Without Kane and Son, Pochettino facing toughest task yet with Spurs
LONDON -- With about 10 minutes left at Craven Cottage, a fizzing cross was delivered into the Fulham area from Tottenham's left flank, the sort of ball a centre-forward dreams of. Fernando Llorente rose to meet the header but seemed to just hold back very slightly as the ball arrived. The ball skimmed off his forehead and missed the far post. Had he jabbed his head forwards just a little, he would have made more forceful contact and almost certainly have at least put his effort on target. He was in the middle of a crowded area, but for the want of a few inches of neck movement a chance disappeared.
A few moments later, Dele Alli skidded off the pitch, his hand clutching his hamstring before he had even reached the turf, the telltale sign of a man who can see three to four weeks on the treatment table in his future. Just up the touchline, Mauricio Pochettino sighed, puffed out his cheeks and reluctantly told Georges-Kevin Nkoudou to ready himself, with the look of someone about to entrust a plumbing repair to a man with a hammer and some tape.
As it turned out, he need not have been so pessimistic. As injury time ticked down and Tottenham's first draw of the season looked certain, Nkoudou pinged in the most perfect ball for Harry Winks to head in a winner. If Pochettino can make a player of Nkoudou, adding to his assorted other conjuring tricks and MacGyver-esque solutions, he truly is a wizard.
But even though they won this, even though a 93rd-minute winner is the very antithesis of "Spursy," even though they eventually punched through a surprisingly scrappy Fulham side, this was not a day for cartwheels and joy.
This was Tottenham's first game without Harry Kane -- the best striker in the world, according to the 2018 edition of ESPN FC 100 -- and Son Heung-Min, and therefore a look at what their attack will look like for the next month or so. And, well, it doesn't look great. Llorente started and looked like a man who hasn't started a league game in more than a year, which isn't surprising as that's exactly what he is.
There were quite a few moments of the game when you felt pretty sorry for Llorente. He's not a fundamentally bad player. He's just a man entirely bereft of confidence trying to fill the shoes of the best striker in the world. A tough gig.
Part of the problem with trying to replace Kane is that he's not only probably the finest No. 9 around, but he's among the Premier League's better No. 10s too. And, remarkably, he manages to do both at the same time. The old line about N'Golo Kante being two players in one applies here: you'll often find Kane dropping deep to collect the ball and link play, giving the likes of Son and Alli space to run in behind the defence, while at the same time not vacating his duties as a centre-forward.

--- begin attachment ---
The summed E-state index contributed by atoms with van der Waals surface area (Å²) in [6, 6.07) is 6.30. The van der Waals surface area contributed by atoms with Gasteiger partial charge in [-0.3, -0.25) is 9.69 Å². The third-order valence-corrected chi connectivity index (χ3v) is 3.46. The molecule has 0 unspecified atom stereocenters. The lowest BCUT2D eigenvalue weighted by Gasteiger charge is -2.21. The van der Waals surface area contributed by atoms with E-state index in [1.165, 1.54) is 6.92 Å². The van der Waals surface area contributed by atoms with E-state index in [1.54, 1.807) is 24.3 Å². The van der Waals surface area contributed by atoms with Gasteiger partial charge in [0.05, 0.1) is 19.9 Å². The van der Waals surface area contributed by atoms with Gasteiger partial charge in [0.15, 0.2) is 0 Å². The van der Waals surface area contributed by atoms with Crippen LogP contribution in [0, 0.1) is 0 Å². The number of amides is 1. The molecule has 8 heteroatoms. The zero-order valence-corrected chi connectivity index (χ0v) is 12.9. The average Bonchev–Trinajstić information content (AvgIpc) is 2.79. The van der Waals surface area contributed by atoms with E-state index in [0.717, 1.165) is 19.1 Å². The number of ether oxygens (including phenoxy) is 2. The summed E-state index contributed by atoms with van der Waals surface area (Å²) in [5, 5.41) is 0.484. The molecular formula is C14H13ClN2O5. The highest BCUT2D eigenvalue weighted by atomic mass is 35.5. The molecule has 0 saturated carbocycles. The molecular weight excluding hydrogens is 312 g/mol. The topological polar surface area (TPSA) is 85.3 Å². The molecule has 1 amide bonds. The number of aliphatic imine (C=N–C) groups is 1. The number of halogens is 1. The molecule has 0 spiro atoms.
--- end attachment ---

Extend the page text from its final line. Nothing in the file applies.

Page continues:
Llorente tried to do that here. He really did. But he couldn't. It's not his fault; "not being Harry Kane" is pretty low down on the list of faults a footballer can have. It's like blaming the various singers employed by Queen in the past few years for not being Freddie Mercury.
"I am very happy," said Pochettino after the game, when asked about Llorente's performance, stoically finding the silver lining on a pretty grim-looking cloud. "He fought for the 90 minutes. He had a few chances to score and was a little bit unlucky."
Unlucky he was with the own-goal as well, turned in as he tried to help out his defence from a corner. But it summed up his contribution rather neatly: well intentioned, but ultimately counterproductive.
Indeed, as the game progressed there was plenty of evidence for the case that with Kane and Son absent, Alli would be a better choice as a striker than Llorente. He's strong, good in the air (nobody in the Premier League has scored more than his four headed goals this season), uses the ball smartly and will naturally try Kane's trick of dropping deep as much as he leads the line.
Of course, that theory went bang with his hamstring. Afterwards Pochettino, like a man reacting to torrential rain by exclaiming what a great chance to wear his new coat this is, looked for the positives ahead of Thursday's Carabao Cup semifinal against Chelsea. "It's a massive opportunity for different players to play," he said. "The most important thing is to believe."
There is a way to turn all of this adversity into fuel, to use the assorted minor calamities as motivation to prove the gods of fate wrong. Pochettino basically said as much, citing various things that have gone against him and his team this season -- lack of transfer activity last summer, the delays with their new stadium -- and intimating they can help create that "us against the world" mentality that every team in the world tries to build.
It'll have to work, too. Because with that Chelsea game, the Champions League restarting soon and a title race to somehow keep in touch with, Spurs are down to the barest of bones. They battled through this one but at the risk of being uncharitable, they needed two defensive lapses to beat a side almost certain to be relegated.
With a floundering Llorente up front trying to do things he simply isn't capable of, and injuries cutting though an already thin squad, Pochettino must amplify those positives through the loudest speaker he can find. If he can, it will be among his finest achievements yet.